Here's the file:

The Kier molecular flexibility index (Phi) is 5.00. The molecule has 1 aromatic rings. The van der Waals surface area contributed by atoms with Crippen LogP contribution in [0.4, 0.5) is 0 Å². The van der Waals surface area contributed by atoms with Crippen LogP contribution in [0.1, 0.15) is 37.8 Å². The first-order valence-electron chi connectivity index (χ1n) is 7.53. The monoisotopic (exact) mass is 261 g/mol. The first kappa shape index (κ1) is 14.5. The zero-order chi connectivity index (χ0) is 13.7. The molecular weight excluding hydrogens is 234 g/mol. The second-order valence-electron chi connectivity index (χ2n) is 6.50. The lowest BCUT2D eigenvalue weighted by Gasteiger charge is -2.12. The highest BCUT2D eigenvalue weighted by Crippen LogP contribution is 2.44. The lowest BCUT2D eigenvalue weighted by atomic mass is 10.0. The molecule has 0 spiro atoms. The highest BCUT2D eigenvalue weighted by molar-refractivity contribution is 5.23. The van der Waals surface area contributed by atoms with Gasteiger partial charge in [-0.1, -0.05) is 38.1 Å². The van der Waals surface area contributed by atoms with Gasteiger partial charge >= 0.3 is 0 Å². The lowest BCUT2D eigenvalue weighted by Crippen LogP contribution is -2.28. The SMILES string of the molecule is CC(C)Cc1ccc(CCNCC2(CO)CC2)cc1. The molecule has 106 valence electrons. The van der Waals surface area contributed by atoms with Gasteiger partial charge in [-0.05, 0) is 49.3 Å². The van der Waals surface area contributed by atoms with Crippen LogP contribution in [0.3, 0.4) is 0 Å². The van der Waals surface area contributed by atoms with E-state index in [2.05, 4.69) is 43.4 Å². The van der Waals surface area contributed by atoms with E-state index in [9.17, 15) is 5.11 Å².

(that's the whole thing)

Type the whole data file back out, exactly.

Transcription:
The Kier molecular flexibility index (Phi) is 5.00. The molecule has 1 aromatic rings. The van der Waals surface area contributed by atoms with Crippen LogP contribution in [0.4, 0.5) is 0 Å². The van der Waals surface area contributed by atoms with Crippen LogP contribution in [0.1, 0.15) is 37.8 Å². The first-order valence-electron chi connectivity index (χ1n) is 7.53. The monoisotopic (exact) mass is 261 g/mol. The first kappa shape index (κ1) is 14.5. The zero-order chi connectivity index (χ0) is 13.7. The molecular weight excluding hydrogens is 234 g/mol. The second-order valence-electron chi connectivity index (χ2n) is 6.50. The lowest BCUT2D eigenvalue weighted by Gasteiger charge is -2.12. The highest BCUT2D eigenvalue weighted by Crippen LogP contribution is 2.44. The lowest BCUT2D eigenvalue weighted by atomic mass is 10.0. The molecule has 0 spiro atoms. The highest BCUT2D eigenvalue weighted by molar-refractivity contribution is 5.23. The van der Waals surface area contributed by atoms with Gasteiger partial charge in [-0.1, -0.05) is 38.1 Å². The van der Waals surface area contributed by atoms with Gasteiger partial charge >= 0.3 is 0 Å². The lowest BCUT2D eigenvalue weighted by Crippen LogP contribution is -2.28. The SMILES string of the molecule is CC(C)Cc1ccc(CCNCC2(CO)CC2)cc1. The molecule has 106 valence electrons. The van der Waals surface area contributed by atoms with Gasteiger partial charge in [-0.05, 0) is 49.3 Å². The van der Waals surface area contributed by atoms with Crippen LogP contribution in [0.3, 0.4) is 0 Å². The van der Waals surface area contributed by atoms with E-state index in [2.05, 4.69) is 43.4 Å². The van der Waals surface area contributed by atoms with E-state index in [9.17, 15) is 5.11 Å².